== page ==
The south-western corner of Ealing, with a history of fruit-growing and tightrope-walking – and street names that reflect this
From the 14th century this area was part of the manor of Coldhall, or West Ealing. Great and Little Northfields were two large fields in the late Middle Ages, lying in the extreme west of Ealing parish.
By the mid-17th century Northfield Lane (later Avenue) linked Little Ealing with the road to Uxbridge. The manor house of Coldhall probably stood near the southern end of the lane at that time. The Plough inn was in existence by 1722 but has since been rebuilt more than once.
An orchard had been planted in Little Northfield by 1738 and in the 19th century the Steel family of market gardeners grew apples across the entire area on an almost industrial scale. In the 1870s the family built a fruit-packing warehouse, which survived until recently at the corner of Northcroft Road and Northfield Road.
The great French acrobat and tightrope walker Charles Blondin lived in Northfields from 1886 until his death in 1897 in a villa he called Niagara House, a name that commemorated his numerous crossings of Niagara Falls on a tightrope, once stopping midway to cook an omelette and once carrying his manager on his back.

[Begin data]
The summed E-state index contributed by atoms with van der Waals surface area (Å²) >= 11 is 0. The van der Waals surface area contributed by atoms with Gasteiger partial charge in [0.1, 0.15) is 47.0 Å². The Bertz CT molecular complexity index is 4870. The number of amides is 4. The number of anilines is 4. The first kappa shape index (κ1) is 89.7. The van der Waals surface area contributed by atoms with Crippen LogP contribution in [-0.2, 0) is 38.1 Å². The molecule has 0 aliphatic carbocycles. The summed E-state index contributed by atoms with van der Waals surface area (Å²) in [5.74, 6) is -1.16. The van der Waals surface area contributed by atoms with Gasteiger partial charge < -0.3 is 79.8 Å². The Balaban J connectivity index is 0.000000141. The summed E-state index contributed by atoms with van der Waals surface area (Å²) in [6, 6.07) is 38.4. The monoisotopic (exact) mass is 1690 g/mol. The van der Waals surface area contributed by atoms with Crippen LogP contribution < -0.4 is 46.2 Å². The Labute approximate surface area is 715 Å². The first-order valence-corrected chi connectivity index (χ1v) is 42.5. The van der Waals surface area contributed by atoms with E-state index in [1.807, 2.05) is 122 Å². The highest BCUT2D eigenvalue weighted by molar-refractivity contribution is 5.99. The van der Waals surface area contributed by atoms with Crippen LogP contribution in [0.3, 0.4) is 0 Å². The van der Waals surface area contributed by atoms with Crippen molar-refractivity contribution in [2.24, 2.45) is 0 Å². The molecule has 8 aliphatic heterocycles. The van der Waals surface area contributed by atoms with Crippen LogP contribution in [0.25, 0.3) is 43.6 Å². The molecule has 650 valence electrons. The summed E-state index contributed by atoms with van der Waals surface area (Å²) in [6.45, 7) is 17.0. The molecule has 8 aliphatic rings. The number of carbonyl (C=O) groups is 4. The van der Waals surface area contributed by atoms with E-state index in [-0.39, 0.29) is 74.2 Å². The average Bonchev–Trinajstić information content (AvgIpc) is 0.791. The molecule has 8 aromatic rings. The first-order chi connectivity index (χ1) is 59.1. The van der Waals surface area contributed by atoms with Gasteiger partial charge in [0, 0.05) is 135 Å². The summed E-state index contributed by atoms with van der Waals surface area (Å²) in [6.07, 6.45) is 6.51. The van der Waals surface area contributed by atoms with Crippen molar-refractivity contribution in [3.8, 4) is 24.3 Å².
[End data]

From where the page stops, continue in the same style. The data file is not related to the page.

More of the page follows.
Niagara House stood opposite the Plough, probably on the site of Coldhall manor house.
With the coming of electric trams to Uxbridge Road in 1901, the Steels turned property developers and began to grub up the fruit trees and lay out streets, initially between Uxbridge Road and Leighton Road. Julien Road, Wellington Road and Bramley Road, south of Northfields station, are named after cooking apples that the family cultivated.
Northfield halt opened after the District Railway was electrified in 1908 and was rebuilt as Northfields and Little Ealing station in 1911. When Piccadilly line services began the station was rebuilt again and given its present name, while a maintenance depot opened to the west.
Niagara House was demolished in the early 1930s and part of its grounds became Northfields recreation ground, now renamed Blondin Park. The adjacent Blondin nature area has a community orchard, wildflower meadow and pond – but no waterfall.
The Avenue cinema was built in 1932 on Northfield Avenue and nicknamed the ‘Spanish City’ for its Moorish interior. Later an Odeon and then a Coronet, the cinema was rescued from disuse by its conversion to a nightclub in 1981. It has since become the Ealing Christian Centre.
The Northfield ward is the most prosperous in the borough, with high levels of employment, educational attainment and home ownership. At the 2011 census, just over half the ward’s residents were of white British heritage, a proportion closely reflected at Fielding primary school on Wyndham Road.
Postal districts: W5 and W13
Population: 13,517 (Northfield ward, 2011 census)
Station: Piccadilly line (zone 3)
Further reading: Richard Essen, Ealing and Northfields, Sutton, 1996
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